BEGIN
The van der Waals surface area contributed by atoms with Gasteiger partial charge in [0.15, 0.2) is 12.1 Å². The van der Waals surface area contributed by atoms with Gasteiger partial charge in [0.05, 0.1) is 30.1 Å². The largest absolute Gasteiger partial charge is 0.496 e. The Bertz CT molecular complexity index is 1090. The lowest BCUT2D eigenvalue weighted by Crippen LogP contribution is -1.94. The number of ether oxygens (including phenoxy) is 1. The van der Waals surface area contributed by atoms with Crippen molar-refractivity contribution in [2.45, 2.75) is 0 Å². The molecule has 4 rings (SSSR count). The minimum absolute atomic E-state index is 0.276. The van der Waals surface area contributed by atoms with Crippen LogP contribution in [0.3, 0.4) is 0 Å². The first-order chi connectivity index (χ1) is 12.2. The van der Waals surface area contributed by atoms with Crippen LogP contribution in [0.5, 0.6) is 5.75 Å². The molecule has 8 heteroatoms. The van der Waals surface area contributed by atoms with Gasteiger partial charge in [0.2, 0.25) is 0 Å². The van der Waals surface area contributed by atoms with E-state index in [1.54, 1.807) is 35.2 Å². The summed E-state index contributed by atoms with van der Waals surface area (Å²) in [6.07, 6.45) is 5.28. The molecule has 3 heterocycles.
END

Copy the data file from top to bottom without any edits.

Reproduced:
The van der Waals surface area contributed by atoms with Gasteiger partial charge in [0.15, 0.2) is 12.1 Å². The van der Waals surface area contributed by atoms with Gasteiger partial charge in [0.05, 0.1) is 30.1 Å². The largest absolute Gasteiger partial charge is 0.496 e. The Bertz CT molecular complexity index is 1090. The lowest BCUT2D eigenvalue weighted by Crippen LogP contribution is -1.94. The number of ether oxygens (including phenoxy) is 1. The van der Waals surface area contributed by atoms with Crippen molar-refractivity contribution in [2.45, 2.75) is 0 Å². The molecule has 4 rings (SSSR count). The minimum absolute atomic E-state index is 0.276. The van der Waals surface area contributed by atoms with Crippen LogP contribution in [0.3, 0.4) is 0 Å². The first-order chi connectivity index (χ1) is 12.2. The van der Waals surface area contributed by atoms with Crippen LogP contribution in [0.5, 0.6) is 5.75 Å². The molecule has 8 heteroatoms. The van der Waals surface area contributed by atoms with Gasteiger partial charge in [0.2, 0.25) is 0 Å². The van der Waals surface area contributed by atoms with E-state index in [1.54, 1.807) is 35.2 Å². The summed E-state index contributed by atoms with van der Waals surface area (Å²) in [6.07, 6.45) is 5.28. The molecule has 3 heterocycles.